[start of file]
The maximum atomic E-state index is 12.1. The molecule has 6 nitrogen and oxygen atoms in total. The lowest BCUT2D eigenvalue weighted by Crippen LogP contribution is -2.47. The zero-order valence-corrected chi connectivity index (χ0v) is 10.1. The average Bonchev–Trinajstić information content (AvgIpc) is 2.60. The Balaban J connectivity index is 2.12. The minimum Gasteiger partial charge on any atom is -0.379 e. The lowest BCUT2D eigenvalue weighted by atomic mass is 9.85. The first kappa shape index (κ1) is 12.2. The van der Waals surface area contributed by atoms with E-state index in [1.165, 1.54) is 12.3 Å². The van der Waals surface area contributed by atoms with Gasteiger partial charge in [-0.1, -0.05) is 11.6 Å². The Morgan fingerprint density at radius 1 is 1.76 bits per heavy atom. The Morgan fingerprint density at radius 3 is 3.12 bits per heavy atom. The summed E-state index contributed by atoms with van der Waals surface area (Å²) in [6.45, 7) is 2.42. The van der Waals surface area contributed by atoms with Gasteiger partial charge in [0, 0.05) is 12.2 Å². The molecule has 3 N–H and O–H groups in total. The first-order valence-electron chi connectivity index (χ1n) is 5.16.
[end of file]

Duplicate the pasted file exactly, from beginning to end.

The maximum atomic E-state index is 12.1. The molecule has 6 nitrogen and oxygen atoms in total. The lowest BCUT2D eigenvalue weighted by Crippen LogP contribution is -2.47. The zero-order valence-corrected chi connectivity index (χ0v) is 10.1. The average Bonchev–Trinajstić information content (AvgIpc) is 2.60. The Balaban J connectivity index is 2.12. The minimum Gasteiger partial charge on any atom is -0.379 e. The lowest BCUT2D eigenvalue weighted by atomic mass is 9.85. The first kappa shape index (κ1) is 12.2. The van der Waals surface area contributed by atoms with E-state index in [1.165, 1.54) is 12.3 Å². The van der Waals surface area contributed by atoms with Gasteiger partial charge in [-0.1, -0.05) is 11.6 Å². The Morgan fingerprint density at radius 1 is 1.76 bits per heavy atom. The Morgan fingerprint density at radius 3 is 3.12 bits per heavy atom. The summed E-state index contributed by atoms with van der Waals surface area (Å²) in [6.45, 7) is 2.42. The van der Waals surface area contributed by atoms with Gasteiger partial charge in [0, 0.05) is 12.2 Å². The molecule has 3 N–H and O–H groups in total. The first-order valence-electron chi connectivity index (χ1n) is 5.16.